WHISKY is now being produced by more distilleries in a greater number of locations around the world than ever before. But for all this increasing diversity, a small area of north east Scotland known as Speyside remains the global heartland of whisky production.
At the last count, Speyside was home to 46 operational malt distilleries out of a Scottish total of 101, and the region boasted a theoretical capacity of almost 212 million litres per annum, accounting for 62% of the industry’s total.
Global Scotch whisky leader Diageo chose Roseisle, near Elgin, for its ‘super-distillery,’ which opened in 2009 and has a capacity of 12.5 million litres, putting it up there with fellow Speysider Glenfiddich as one of the two largest malt distilleries in Scotland.
The ‘make’ of Roseisle is destined for Diageo’s leading blended Scotches, including Johnnie Walker, and at the present time Pernod Ricard’s Scotch whisky subsidiary Chivas Brothers is in the process of creating its own large-scale rival to Roseisle on the site of the old Imperial distillery, not far from Aberlour.
This will increase the company’s malt capacity by 10% and provide spirit for Chivas’ principal blends, such as Chivas Regal and Ballantine’s, which are major rivals to the likes of Diageo’s Johnnie Walker and J&B.
In April 2013, Diageo announced an additional £30 million investment in Speyside, including expansion at Mortlach and the construction of a new anaerobic digestion plant at Glendullan to process co-products from a number of distilleries and create bio-gas to power Glendullan itself.
A Diageo spokesperson notes: “These developments build on recent Diageo investments in Speyside totalling in excess of £40 million, including distillery expansion and upgrade projects at Linkwood, Mannochmore, Glendullan, Dailuaine, Benrinnes, Inchgower, Cragganmore, Glen Elgin and new bio-energy plants at Dailuaine and Glenlossie.”
Meanwhile, Chivas Brothers, having increased capacity at The Glenlivet by 75% in 2010 with the creation of a new distillation unit, went on to enhance potential output at Glenallachie, Longmorn, Glentauchers and Tormore distilleries in 2012, as well as reopening the silent Glen Keith plant during April 2013. Overall, Chivas has committed £40 million annual capital expenditure to its whisky operations, the bulk of which is being spent on Speyside.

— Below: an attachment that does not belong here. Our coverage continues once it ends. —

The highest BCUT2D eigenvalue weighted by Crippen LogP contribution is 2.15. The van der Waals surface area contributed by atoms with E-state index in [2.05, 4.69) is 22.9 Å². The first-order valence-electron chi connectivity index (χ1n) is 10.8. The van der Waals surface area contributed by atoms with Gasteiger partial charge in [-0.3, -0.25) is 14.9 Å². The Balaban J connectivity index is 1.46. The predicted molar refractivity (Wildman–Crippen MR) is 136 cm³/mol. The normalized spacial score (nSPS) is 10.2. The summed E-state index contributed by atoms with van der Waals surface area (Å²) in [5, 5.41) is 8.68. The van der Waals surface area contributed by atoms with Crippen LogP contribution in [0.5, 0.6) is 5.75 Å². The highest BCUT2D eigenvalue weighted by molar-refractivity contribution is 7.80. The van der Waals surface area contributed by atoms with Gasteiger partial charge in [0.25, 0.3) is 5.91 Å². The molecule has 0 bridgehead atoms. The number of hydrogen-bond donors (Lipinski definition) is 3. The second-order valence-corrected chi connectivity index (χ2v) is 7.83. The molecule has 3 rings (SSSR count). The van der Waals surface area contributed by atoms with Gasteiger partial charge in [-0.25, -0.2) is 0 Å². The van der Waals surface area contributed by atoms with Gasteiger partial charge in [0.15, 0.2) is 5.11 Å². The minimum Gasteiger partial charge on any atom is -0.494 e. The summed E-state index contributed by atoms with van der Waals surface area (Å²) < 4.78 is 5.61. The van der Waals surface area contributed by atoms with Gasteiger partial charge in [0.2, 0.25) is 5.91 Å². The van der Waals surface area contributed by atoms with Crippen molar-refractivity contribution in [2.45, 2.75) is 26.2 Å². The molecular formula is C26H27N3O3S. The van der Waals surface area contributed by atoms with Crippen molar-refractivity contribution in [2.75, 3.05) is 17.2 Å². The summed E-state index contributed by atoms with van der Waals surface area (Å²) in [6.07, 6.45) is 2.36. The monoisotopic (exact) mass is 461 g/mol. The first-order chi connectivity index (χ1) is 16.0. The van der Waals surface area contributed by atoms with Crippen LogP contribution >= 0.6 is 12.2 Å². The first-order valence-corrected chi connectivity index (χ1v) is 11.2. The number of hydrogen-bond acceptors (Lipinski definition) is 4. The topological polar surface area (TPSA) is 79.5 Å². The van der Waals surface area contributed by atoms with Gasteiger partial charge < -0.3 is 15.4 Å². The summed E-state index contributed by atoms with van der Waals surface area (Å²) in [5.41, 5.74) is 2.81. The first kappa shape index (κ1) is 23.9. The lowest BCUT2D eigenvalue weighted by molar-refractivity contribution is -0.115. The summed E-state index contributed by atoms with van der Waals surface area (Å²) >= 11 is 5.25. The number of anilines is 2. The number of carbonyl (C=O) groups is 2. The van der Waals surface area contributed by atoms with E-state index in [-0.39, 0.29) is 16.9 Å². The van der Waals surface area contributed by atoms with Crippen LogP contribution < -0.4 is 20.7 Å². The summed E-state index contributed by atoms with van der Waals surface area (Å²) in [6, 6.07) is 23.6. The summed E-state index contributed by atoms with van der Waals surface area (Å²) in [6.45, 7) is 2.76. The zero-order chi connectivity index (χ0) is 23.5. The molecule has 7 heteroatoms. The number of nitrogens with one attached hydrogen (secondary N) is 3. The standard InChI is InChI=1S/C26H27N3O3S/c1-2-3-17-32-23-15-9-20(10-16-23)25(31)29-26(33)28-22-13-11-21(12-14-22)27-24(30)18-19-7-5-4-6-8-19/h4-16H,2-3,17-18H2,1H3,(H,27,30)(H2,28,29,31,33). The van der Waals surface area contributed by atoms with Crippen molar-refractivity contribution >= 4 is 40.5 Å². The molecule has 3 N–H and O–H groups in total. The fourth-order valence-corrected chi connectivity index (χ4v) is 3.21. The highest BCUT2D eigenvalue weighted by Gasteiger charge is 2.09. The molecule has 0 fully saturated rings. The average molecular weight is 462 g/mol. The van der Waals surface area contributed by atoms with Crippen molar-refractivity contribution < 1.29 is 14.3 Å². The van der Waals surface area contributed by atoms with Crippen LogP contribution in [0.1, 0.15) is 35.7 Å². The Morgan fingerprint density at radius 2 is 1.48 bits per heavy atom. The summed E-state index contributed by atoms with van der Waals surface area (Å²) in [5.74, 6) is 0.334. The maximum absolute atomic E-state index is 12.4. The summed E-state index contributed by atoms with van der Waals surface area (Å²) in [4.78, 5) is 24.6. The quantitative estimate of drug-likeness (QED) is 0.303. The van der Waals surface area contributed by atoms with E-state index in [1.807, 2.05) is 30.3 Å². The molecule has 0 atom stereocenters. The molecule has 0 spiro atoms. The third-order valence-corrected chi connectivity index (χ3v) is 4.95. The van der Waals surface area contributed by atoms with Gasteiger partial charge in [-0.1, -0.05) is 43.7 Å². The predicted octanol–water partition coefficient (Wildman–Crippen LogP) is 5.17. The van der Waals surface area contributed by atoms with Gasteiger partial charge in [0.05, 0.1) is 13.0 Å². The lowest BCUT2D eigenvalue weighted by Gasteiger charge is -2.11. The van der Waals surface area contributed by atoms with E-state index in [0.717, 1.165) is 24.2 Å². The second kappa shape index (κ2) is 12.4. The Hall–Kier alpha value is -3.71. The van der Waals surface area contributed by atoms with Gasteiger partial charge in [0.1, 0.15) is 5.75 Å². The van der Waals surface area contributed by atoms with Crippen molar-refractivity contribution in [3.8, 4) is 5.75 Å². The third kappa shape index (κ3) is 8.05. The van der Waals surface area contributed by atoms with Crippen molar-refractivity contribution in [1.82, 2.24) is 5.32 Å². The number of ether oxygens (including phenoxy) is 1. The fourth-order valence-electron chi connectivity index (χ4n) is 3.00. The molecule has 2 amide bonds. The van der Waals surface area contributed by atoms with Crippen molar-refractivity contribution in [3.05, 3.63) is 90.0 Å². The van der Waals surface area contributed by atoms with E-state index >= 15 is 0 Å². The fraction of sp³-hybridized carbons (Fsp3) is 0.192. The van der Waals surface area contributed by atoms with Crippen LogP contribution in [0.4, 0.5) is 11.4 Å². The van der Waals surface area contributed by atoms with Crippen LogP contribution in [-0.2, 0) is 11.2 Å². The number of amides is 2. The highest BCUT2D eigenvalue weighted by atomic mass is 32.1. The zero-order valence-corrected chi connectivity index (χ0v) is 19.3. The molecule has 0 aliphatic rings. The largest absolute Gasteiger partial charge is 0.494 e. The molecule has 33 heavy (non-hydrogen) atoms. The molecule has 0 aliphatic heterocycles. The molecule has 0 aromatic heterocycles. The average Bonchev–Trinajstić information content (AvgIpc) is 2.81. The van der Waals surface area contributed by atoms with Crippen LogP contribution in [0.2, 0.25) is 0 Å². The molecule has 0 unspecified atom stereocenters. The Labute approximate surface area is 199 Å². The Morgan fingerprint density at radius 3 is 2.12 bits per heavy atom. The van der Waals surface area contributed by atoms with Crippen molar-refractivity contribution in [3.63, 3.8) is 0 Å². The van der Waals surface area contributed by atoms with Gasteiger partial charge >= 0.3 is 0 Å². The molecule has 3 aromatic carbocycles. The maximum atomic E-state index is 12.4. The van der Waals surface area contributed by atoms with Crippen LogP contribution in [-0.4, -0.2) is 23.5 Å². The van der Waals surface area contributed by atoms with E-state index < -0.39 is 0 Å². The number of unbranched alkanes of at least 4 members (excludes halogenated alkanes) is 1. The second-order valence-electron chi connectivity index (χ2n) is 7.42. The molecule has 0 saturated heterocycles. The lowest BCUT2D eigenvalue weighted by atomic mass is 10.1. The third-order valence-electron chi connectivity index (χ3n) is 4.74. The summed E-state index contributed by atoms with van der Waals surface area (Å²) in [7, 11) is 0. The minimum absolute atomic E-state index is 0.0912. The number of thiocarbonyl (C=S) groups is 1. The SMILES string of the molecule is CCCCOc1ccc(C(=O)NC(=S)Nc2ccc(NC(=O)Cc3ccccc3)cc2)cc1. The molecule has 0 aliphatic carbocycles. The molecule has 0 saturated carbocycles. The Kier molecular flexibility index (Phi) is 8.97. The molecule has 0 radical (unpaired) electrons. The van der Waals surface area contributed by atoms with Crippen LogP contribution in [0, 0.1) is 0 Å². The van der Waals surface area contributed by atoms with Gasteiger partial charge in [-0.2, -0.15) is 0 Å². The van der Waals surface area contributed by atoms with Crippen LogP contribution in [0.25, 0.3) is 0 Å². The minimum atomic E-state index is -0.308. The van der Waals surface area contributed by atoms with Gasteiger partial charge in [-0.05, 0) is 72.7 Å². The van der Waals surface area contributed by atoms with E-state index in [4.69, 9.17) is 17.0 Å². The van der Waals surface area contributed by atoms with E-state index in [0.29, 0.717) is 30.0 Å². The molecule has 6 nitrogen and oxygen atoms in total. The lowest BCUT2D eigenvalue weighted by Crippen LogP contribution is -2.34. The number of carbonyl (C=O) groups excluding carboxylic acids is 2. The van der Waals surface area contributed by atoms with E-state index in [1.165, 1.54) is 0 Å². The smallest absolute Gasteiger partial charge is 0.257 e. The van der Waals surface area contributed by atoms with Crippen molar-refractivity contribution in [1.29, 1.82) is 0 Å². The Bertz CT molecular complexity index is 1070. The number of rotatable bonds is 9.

Speyside may be playing a major part in fuelling the global growth of blended Scotch, but its role as home to many of the leading single malt brands is equally significant. No fewer than six of the top eight best selling single malts of 2012 are distilled on Speyside.
They are headed by Glenfiddich, which accounted for 13.5% of the world market for single malts during 2012, while chief rival The Glenlivet closed the gap over previous years, with 11.5%. The Macallan, Glen Grant, Aberlour and The Balvenie are the other leading Speyside malts globally, and in total these six brands boast 43.5% of the sector internationally.
The Glenlivet is a quintessentially Speyside whisky, both stylistically and in terms of its heritage. Nikki Burgess, international brand director for malts at Chivas Brothers, claims: “From our perspective, you can’t understand The Glenlivet without understanding Speyside, and similarly you need to know about The Glenlivet to fully understand Speyside as a whisky region.